If a new Democratic district is created, those Democrats must be taken from somewhere else. It is quite possible that in the process of creating one new Democratic district, two or more districts will be tipped toward Republicans.Silver is explaining how complicated it is, but he's actually also oversimplifying, because he's assuming each vote is either a Democrat or a Republican. But if you set up a district with 45% Republicans and 55% Democrats, the Republicans might be able to win with a relatively liberal candidate, especially if the Democrats had a candidate who leaned too far to the left. How safe do you want the district to be? If it's super-safe, you waste votes, but the narrower you make the margin, the more likely it is that the other party can swing enough of your party's voters to win.
The key is how efficiently each party’s voters are allocated. What a party would prefer is that, in the districts where it has a majority, that majority is as small as possible, so as not to waste any of its voters.... Conversely, in those districts where it didn’t have the majority, it would prefer to lose by as many votes as possible — in fact, it would prefer to have none of its voters there at all.
What a party wants to avoid, meanwhile, is districts where it has say 45 percent of the vote: it’s using up a fair number of its voters, but not enough to give it a majority. It would also like to avoid districts where it has close to 100 percent of the vote, since so many of those votes will be superfluous.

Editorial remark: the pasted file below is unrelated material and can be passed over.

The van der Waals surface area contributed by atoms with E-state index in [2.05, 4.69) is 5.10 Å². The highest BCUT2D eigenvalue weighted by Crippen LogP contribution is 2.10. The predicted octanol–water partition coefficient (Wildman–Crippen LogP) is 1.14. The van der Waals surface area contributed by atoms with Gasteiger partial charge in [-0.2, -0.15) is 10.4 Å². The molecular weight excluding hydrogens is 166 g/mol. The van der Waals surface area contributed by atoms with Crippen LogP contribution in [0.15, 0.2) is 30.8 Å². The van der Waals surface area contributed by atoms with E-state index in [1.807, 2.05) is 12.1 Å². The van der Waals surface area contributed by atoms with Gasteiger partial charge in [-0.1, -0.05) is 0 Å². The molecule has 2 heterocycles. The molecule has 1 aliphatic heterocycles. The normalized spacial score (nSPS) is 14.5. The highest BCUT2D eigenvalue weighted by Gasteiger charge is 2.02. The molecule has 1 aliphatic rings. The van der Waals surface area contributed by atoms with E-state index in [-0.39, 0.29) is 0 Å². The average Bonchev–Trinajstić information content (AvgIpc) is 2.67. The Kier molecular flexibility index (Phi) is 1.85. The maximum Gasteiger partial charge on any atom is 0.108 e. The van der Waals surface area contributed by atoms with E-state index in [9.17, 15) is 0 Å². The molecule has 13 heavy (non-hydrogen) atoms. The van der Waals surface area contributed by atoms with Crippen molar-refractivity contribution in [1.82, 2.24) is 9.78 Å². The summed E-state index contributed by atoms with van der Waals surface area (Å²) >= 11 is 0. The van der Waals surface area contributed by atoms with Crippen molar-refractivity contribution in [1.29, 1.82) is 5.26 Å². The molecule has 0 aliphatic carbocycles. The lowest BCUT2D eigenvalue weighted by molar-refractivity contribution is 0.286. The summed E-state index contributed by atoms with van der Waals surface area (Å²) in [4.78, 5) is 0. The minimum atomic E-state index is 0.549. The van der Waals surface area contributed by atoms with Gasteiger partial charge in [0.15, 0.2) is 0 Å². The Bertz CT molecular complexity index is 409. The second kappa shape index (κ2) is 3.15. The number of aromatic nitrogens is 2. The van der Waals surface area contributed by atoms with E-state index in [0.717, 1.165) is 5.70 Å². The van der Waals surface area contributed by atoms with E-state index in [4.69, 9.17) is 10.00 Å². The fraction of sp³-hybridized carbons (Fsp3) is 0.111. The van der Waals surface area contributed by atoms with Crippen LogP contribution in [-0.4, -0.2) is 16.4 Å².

How predictably Democratic are Hispanic voters? As Silver notes, they are not as locked in for the Democrats as are black voters. Silver says that's what makes Hispanic-majority districts more helpful to the Democrats than black majority districts: A majority minority district can be created without "wasting" as many Democratic votes. That only works, of course, if these Hispanic voters still go for the Democratic candidate.
Silver doesn't talk about the fact that the GOP controls the Texas legislature, so it will dominate the decisionmaking about where the district lines are drawn. It may be able to craft majority minority districts that have a close enough political balance to allow them to win, or it may be able to figure out how to pack the consistently Democratic voters into one district. It's a subtle game, and the parties have gotten really good at playing it over the years.
ADDED: Please note that I've expressed no opinion about whether the Voting Rights Act actually does require Texas to make 3 of the 4 new districts majority Hispanic. I assume there will be plenty of litigation over this.